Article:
Duchenne Muscular Dystrophy Drug Eteplirsen

WASHINGTON, April 9, 2014 /PRNewswire-iReach/ — Parents of children facing death from Duchenne muscular dystrophy today asked the U.S. Food and Drug Administration to approve in 30 days a well-tested drug that halts the disease with no side effects.

The parents, representing The Race to Yes campaign, challenged FDA Commissioner Margaret Hamburg to take the steps needed to approve the drug – eteplirsen – following positive comments she made to the news media on Friday, April 3 while appearing at a biotech conference in Boston.
“We are now at the point where this generation of children could be the last to die from Duchenne or the first to survive. We fervently hope it’s the first to survive.” parents Tracy Seckler and Marissa Penrod said in a letter to Hamburg. “Your comments make it clear that approving safe and proven Duchenne therapies such as eteplirsen is a priority at the FDA.” Both women are parents of a son with Duchenne.

Duchenne muscular dystrophy is the world’s leading genetic killer of children. An estimated 1 out of 3,500 boys has the deadly disease. As their muscles fail due to the lack of a key protein, its victims usually die in their teens and early 20s. Until now, no drug has been proven to effectively halt the progress of the disease. Long-term testing has shown eteplirsen enables the body to produce the protein – dystrophin –and stop the progress of the disease with no side effects.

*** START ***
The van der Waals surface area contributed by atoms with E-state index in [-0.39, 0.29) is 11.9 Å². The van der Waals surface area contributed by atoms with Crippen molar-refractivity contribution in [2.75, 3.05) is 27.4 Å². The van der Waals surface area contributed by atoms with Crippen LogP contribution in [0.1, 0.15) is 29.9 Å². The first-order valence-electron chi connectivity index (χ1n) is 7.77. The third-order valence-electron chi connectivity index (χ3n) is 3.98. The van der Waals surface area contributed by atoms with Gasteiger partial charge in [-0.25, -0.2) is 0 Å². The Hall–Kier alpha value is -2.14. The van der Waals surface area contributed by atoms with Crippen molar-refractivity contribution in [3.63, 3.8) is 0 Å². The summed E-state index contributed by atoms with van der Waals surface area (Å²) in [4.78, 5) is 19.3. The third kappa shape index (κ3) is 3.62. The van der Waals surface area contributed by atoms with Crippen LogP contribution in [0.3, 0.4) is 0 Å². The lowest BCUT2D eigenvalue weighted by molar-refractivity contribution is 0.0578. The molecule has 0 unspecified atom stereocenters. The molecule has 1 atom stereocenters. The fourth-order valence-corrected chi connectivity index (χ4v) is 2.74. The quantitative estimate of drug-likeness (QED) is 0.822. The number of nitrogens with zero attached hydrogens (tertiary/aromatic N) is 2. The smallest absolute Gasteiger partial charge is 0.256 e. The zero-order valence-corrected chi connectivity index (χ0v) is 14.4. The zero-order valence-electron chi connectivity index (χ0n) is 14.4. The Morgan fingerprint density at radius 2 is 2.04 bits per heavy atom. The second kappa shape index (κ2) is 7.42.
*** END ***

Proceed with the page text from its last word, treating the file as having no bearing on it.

The Race to Yes campaign asked Hamburg to move quickly to make eteplirsen available to boys whose genetic makeup shows they are amenable to it. After 17 months of delays by the FDA the national campaign organized to gather 105,795 signers on a White House petition in the 30 days between Feb. 27 and March 29. Signers urged the FDA to use its accelerated approval process to finally approve eteplirsen. The White House has yet to respond to the petition.
“This has been a long and laborious process,” they wrote, describing the time it has taken to put the drug’s producer, Sarepta, in position to make the drug available. The FDA, the parents contend, has been slow to provide the company the guidance needed to move the approval process forward. “The actions we request will resolve those issues.”
Those actions include encouraging Sarepta to submit a “new drug application” so “any outstanding questions regarding efficacy can be reviewed by an expert panel.” While approval is being considered, a new clinical trial should begin immediately so children who can benefit from eteplirsen can get on the drug without further delay.
Finally, the parents asked the FDA to “communicate a clear path toward approval” for other drugs based on the “same backbone chemistry as eteplirsen.”
“Eighty percent of children with Duchenne are waiting for follow-on compounds that are sitting on the shelf pending regulatory guidance,” the parents wrote.
Hamburg’s comments came in response to media reports in Boston that focused on two Duchenne families that are part of the campaign. Jenn McNary’s two sons, Max and Austin, have Duchenne. Max is doing well while receiving eteplirsen. Austin is amenable to the drug, but was not included in the long-term study. He is getting sicker. Parent Christine McSherry’s son Jett has been wheelchair-bound since age 13, and has since lost the ability to feed himself.

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